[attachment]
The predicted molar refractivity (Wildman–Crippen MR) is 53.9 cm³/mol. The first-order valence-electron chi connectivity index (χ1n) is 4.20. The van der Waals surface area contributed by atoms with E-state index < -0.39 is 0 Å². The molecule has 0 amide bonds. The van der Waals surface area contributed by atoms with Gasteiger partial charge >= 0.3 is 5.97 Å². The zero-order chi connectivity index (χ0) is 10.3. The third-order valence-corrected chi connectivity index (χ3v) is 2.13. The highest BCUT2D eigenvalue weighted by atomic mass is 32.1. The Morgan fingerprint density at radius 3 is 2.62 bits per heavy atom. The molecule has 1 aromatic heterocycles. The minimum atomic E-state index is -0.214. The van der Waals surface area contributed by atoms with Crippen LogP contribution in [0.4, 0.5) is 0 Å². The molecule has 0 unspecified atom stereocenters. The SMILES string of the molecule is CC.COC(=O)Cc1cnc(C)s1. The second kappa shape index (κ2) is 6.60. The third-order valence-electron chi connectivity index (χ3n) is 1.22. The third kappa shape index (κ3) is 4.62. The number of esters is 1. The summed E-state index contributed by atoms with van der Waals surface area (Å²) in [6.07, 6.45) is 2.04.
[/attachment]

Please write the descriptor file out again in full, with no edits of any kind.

The predicted molar refractivity (Wildman–Crippen MR) is 53.9 cm³/mol. The first-order valence-electron chi connectivity index (χ1n) is 4.20. The van der Waals surface area contributed by atoms with E-state index < -0.39 is 0 Å². The molecule has 0 amide bonds. The van der Waals surface area contributed by atoms with Gasteiger partial charge >= 0.3 is 5.97 Å². The zero-order chi connectivity index (χ0) is 10.3. The third-order valence-corrected chi connectivity index (χ3v) is 2.13. The highest BCUT2D eigenvalue weighted by atomic mass is 32.1. The Morgan fingerprint density at radius 3 is 2.62 bits per heavy atom. The molecule has 1 aromatic heterocycles. The minimum atomic E-state index is -0.214. The van der Waals surface area contributed by atoms with Crippen LogP contribution in [0.4, 0.5) is 0 Å². The molecule has 0 unspecified atom stereocenters. The SMILES string of the molecule is CC.COC(=O)Cc1cnc(C)s1. The second kappa shape index (κ2) is 6.60. The third-order valence-electron chi connectivity index (χ3n) is 1.22. The third kappa shape index (κ3) is 4.62. The number of esters is 1. The summed E-state index contributed by atoms with van der Waals surface area (Å²) in [6.07, 6.45) is 2.04.